Dr. Bartell: So we have a number of talks on various issues, things like progressive muscle relaxation, breathing exercise, guided relaxation. As of today, those are the most recent talks, but there are a number of courses that talk about these non-medicine options to treat headaches that you can just do on your own. You could do these multiple times a day, depending on what they are. And they can really help to have some synergy with the rest of the treatment that you're undergoing. It's one thing just to take a pill every day, but it's another thing to change your lifestyle in certain ways to really help to solidify the changes that your brain is undergoing as you're treating these headaches.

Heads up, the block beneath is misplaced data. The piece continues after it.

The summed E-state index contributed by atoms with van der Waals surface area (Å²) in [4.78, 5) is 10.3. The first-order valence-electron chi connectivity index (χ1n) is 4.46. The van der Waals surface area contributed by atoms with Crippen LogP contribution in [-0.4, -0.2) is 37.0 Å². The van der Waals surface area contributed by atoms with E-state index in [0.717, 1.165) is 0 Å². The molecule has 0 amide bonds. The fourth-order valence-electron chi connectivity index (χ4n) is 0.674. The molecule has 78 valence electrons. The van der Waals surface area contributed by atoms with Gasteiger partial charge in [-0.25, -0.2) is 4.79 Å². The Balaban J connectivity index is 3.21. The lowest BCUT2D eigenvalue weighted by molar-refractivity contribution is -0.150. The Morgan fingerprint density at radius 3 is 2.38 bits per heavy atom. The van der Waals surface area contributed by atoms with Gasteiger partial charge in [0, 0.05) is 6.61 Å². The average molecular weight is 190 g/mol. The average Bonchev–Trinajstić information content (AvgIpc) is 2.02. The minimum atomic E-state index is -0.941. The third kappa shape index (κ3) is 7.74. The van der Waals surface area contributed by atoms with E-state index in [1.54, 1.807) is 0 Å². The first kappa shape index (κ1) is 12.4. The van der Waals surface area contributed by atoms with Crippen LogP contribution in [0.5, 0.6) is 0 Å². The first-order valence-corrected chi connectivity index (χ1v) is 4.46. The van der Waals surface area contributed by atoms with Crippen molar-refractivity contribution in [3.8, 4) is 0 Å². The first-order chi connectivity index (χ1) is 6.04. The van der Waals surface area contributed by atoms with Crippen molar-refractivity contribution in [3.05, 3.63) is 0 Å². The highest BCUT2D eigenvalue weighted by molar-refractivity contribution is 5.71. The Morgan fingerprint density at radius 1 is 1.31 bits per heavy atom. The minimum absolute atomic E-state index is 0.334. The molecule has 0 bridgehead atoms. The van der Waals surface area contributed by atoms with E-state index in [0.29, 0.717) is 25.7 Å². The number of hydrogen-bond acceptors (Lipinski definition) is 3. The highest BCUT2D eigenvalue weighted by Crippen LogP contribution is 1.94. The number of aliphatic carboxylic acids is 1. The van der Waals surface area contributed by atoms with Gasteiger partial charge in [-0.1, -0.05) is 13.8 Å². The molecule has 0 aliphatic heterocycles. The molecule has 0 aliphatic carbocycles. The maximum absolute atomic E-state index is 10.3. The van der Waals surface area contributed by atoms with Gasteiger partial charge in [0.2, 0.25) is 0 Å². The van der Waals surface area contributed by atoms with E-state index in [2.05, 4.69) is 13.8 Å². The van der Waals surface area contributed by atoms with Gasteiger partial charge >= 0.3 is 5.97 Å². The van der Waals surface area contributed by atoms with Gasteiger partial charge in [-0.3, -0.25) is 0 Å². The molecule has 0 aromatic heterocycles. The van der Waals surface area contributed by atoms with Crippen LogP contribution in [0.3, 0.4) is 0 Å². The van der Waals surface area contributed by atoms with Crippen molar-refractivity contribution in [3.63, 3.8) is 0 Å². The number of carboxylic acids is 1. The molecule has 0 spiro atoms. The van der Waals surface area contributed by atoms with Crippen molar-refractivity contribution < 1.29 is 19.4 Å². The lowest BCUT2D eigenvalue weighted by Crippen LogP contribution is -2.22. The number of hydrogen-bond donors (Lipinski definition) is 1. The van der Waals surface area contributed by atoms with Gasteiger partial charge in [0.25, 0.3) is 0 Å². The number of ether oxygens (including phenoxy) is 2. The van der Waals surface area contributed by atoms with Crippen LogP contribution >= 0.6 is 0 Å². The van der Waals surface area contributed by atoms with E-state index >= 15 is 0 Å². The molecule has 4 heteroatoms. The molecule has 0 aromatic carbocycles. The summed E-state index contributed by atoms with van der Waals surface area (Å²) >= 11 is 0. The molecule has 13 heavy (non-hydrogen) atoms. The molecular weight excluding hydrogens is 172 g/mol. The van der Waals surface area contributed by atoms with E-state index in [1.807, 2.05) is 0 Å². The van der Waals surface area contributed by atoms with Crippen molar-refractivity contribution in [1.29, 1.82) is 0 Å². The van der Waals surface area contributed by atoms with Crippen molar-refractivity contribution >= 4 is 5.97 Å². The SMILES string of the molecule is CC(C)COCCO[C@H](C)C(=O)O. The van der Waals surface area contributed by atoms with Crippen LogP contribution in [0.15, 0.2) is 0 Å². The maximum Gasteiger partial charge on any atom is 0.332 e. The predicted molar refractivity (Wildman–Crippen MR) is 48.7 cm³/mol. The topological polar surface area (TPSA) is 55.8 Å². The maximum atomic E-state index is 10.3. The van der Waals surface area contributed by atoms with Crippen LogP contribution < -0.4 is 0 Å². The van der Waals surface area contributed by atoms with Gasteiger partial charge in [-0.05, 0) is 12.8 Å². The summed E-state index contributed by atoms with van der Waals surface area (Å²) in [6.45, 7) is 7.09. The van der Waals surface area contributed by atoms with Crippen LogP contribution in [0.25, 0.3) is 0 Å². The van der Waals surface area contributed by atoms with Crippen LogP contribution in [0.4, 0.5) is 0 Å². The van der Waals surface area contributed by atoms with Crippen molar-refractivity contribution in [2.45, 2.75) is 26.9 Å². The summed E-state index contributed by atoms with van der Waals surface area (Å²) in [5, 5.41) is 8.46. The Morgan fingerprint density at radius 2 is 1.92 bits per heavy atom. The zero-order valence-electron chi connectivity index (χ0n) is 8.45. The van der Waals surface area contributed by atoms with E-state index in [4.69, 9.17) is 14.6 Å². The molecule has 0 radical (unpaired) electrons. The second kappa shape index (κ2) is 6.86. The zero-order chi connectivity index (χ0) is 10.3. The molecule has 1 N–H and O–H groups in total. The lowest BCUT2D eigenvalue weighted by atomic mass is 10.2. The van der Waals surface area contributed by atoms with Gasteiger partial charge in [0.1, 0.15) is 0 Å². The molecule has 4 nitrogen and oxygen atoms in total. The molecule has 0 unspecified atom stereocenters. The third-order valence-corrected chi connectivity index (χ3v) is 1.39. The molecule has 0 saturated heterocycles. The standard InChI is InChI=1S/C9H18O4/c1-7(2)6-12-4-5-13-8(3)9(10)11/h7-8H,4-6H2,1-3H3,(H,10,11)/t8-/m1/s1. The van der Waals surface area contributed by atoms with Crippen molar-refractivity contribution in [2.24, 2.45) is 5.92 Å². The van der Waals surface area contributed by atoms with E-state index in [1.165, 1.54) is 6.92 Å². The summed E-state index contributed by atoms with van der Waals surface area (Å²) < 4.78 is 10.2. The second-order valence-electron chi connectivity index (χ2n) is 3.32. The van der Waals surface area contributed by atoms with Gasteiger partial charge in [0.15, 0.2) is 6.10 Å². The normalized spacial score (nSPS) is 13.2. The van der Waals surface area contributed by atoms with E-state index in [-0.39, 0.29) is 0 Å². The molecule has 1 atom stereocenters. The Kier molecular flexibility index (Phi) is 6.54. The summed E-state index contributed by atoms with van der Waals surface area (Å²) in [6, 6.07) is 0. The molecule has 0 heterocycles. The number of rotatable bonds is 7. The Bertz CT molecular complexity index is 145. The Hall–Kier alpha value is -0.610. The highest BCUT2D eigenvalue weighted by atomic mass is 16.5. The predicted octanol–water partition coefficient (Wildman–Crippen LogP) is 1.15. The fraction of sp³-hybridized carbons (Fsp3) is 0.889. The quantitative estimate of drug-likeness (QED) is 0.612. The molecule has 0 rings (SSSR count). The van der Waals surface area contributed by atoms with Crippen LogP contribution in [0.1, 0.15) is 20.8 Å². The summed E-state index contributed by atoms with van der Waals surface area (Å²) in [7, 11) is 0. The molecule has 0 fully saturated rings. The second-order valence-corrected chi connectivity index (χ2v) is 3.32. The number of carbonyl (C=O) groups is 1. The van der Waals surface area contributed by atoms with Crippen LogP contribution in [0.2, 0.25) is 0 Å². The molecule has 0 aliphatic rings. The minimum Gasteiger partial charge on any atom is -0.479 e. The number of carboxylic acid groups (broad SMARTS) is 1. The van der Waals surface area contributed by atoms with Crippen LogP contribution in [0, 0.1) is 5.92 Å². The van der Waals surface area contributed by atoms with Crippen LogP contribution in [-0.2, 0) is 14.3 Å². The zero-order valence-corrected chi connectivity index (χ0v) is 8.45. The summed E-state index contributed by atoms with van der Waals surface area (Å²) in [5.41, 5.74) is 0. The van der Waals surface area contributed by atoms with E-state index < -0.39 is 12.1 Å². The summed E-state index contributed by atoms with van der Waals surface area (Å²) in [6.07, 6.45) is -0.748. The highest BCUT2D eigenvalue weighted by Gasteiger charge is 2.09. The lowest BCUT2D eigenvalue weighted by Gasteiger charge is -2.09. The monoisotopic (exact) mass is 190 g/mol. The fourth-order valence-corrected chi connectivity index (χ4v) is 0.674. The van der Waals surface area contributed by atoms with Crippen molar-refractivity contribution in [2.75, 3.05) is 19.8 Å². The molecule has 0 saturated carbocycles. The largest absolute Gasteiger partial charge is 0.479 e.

Interviewer: Headache school, it sounds like such a great resource and we will put a link to the University of Utah Health Headache School in the description for this particular podcast episode. Dr. Bartell, thank you very much for telling us a little bit more about Headache School. It's a great resource. Appreciate it.
Dr. Bartell: Thanks, Scot. Happy to be here. Appreciate it.